Then there's the proximity of students, facilities, and underground parking lots (yeah, this is a thing, you can't just drag a booming taiko drum into an outdoor park or the quad, so you find yourself a nice cement-surrounded corner of an obscurely located parking garage). In the same way that student organizing, volunteerism, and activism seem to be at an all-time high on campuses, Yoon described how this same energy helped fuel the creation of groups.

Finally, there's the larger community. With taiko leaders who could offer knowledge and expertise and groups serving as examples, the greater community was a scaffold helping to guide and inspire groups on campus.

And why taiko?

With only four short years for learning, leading, and legacy, taiko offered a cultural art form with relatively low barriers to entry, with room for the development of individuality and group personality. Yoon described the speed at which groups could learn songs and the opportunity for traditions passed down from generation to generation.

I sat in awe of how clearly and accurately Yoon was able to describe my collegiate taiko experience. I recall, as a freshman, quickly learning songs on Tuesday and Sunday so we could be performance ready for a gig the following Friday. Then, years later, sitting with my two best friends in their apartment (slightly intoxicated), remixing those very same songs for our spring concert, not realizing that the group would still play those very remixes over a decade later.

A Symbiotic Taiko Community

After the fastest four years of my life, I found myself graduating from college and Kyodo Taiko and looking for a new outlet to keep taiko in my life. While my co-graduates and I founded a small group called Progressive Taiko (later shortened to Prota) and had a few last hurrahs of the good 'ol days, I eventually settled back in as an instructor at my old stomping grounds at Daion Taiko. Over a decade-and-a-half later, I'm still here.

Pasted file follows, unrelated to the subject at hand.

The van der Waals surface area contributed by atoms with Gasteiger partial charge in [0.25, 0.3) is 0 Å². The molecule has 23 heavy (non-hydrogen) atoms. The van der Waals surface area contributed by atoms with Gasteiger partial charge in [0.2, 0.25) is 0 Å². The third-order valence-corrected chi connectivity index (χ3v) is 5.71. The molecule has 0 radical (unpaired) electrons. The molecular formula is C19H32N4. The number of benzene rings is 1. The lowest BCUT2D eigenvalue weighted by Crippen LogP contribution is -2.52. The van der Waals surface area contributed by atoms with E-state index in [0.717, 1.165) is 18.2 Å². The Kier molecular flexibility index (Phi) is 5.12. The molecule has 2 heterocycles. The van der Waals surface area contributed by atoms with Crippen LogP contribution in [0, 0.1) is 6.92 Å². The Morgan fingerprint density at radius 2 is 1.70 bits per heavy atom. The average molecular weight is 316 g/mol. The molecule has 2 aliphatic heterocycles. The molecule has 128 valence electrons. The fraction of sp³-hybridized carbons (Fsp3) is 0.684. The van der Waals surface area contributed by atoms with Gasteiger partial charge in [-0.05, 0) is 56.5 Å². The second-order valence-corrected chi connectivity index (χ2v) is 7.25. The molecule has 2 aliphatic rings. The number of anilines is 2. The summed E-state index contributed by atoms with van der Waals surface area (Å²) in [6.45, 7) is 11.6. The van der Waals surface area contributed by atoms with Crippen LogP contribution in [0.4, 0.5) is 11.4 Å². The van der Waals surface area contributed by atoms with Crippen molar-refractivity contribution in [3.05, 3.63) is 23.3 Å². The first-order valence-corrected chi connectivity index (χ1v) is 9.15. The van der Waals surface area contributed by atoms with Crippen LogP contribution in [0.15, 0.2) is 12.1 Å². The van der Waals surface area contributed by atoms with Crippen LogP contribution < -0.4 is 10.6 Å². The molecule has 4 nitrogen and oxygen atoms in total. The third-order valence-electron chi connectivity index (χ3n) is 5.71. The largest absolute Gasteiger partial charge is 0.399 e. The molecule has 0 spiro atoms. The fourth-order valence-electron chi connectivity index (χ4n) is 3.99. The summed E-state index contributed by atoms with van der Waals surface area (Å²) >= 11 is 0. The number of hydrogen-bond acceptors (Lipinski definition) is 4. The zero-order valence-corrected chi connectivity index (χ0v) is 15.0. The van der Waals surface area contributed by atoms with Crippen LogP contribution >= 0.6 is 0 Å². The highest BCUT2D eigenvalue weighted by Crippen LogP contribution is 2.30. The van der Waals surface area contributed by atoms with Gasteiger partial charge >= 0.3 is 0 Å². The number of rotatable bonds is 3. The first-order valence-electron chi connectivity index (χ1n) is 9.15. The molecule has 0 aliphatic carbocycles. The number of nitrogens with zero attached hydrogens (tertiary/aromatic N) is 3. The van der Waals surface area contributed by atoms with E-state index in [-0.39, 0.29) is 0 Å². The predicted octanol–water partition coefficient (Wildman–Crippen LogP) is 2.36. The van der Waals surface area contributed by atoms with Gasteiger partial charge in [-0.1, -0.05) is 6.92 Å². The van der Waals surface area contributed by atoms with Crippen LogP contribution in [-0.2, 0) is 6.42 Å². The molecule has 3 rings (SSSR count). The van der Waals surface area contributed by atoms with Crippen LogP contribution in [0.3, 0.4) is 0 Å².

Yoon described this as the key legacies coming from the spread of on-campus taiko: a symbiotic relationship between collegiate taiko and the greater community. In the same way that campus groups were beneficiaries of the greater taiko community's inspiration, experience, and expertise, they also served as a benefactor through their graduates. Many post-collegiate players have gone on to play with or instruct community groups; some have even founded novel groups of their own.

Let's Not Forget Where We Came From

As incredible as the expansion of collegiate taiko has been, there's still a long journey ahead. I spoke with Roy Hirabayashi of San Jose Taiko about the key challenges facing this community in the years ahead.

I've known Roy before he knew me. Together with his wife PJ Hirabayashi, the two have served as pillars of the taiko community and the greater Japanese American community. With their decades upon decades of activism, vision, and leadership, their community stories and experiences have served as the inspiration for many of us as players and community volunteers.

But it is in the telling of that history that our groups are sometimes falling short. "Learning the history and the connection to the community is not always part of the plan. When having to choose between history and skill, groups usually choose skill," Hirabayashi said.